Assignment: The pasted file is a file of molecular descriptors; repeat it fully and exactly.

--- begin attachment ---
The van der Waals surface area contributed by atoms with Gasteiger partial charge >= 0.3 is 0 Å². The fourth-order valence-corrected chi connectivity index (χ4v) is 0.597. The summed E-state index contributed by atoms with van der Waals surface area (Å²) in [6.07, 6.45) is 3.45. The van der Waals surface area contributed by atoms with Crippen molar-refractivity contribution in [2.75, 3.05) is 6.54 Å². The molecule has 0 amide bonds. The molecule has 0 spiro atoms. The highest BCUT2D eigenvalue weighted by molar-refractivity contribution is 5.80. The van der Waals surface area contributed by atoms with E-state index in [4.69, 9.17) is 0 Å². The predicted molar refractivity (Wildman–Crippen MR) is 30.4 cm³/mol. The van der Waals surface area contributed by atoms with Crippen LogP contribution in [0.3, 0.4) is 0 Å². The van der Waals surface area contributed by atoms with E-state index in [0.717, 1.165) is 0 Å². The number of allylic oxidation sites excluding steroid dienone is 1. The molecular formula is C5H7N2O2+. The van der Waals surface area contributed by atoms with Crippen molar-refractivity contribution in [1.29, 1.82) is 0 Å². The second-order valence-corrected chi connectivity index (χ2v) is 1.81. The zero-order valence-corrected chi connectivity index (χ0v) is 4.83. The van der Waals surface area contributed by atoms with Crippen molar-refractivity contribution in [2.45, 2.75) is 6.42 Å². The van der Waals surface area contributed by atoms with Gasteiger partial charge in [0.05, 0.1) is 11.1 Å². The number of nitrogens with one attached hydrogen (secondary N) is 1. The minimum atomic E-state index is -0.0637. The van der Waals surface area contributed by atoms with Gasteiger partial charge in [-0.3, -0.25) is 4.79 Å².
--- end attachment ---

The van der Waals surface area contributed by atoms with Gasteiger partial charge >= 0.3 is 0 Å². The fourth-order valence-corrected chi connectivity index (χ4v) is 0.597. The summed E-state index contributed by atoms with van der Waals surface area (Å²) in [6.07, 6.45) is 3.45. The van der Waals surface area contributed by atoms with Crippen molar-refractivity contribution in [2.75, 3.05) is 6.54 Å². The molecule has 0 amide bonds. The molecule has 0 spiro atoms. The highest BCUT2D eigenvalue weighted by molar-refractivity contribution is 5.80. The van der Waals surface area contributed by atoms with E-state index in [4.69, 9.17) is 0 Å². The predicted molar refractivity (Wildman–Crippen MR) is 30.4 cm³/mol. The van der Waals surface area contributed by atoms with Crippen LogP contribution in [0.3, 0.4) is 0 Å². The van der Waals surface area contributed by atoms with E-state index in [0.717, 1.165) is 0 Å². The number of allylic oxidation sites excluding steroid dienone is 1. The molecular formula is C5H7N2O2+. The van der Waals surface area contributed by atoms with Crippen molar-refractivity contribution in [1.29, 1.82) is 0 Å². The second-order valence-corrected chi connectivity index (χ2v) is 1.81. The zero-order valence-corrected chi connectivity index (χ0v) is 4.83. The van der Waals surface area contributed by atoms with Crippen molar-refractivity contribution in [2.45, 2.75) is 6.42 Å². The van der Waals surface area contributed by atoms with Gasteiger partial charge in [0.05, 0.1) is 11.1 Å². The number of nitrogens with one attached hydrogen (secondary N) is 1. The minimum atomic E-state index is -0.0637. The van der Waals surface area contributed by atoms with Gasteiger partial charge in [-0.3, -0.25) is 4.79 Å².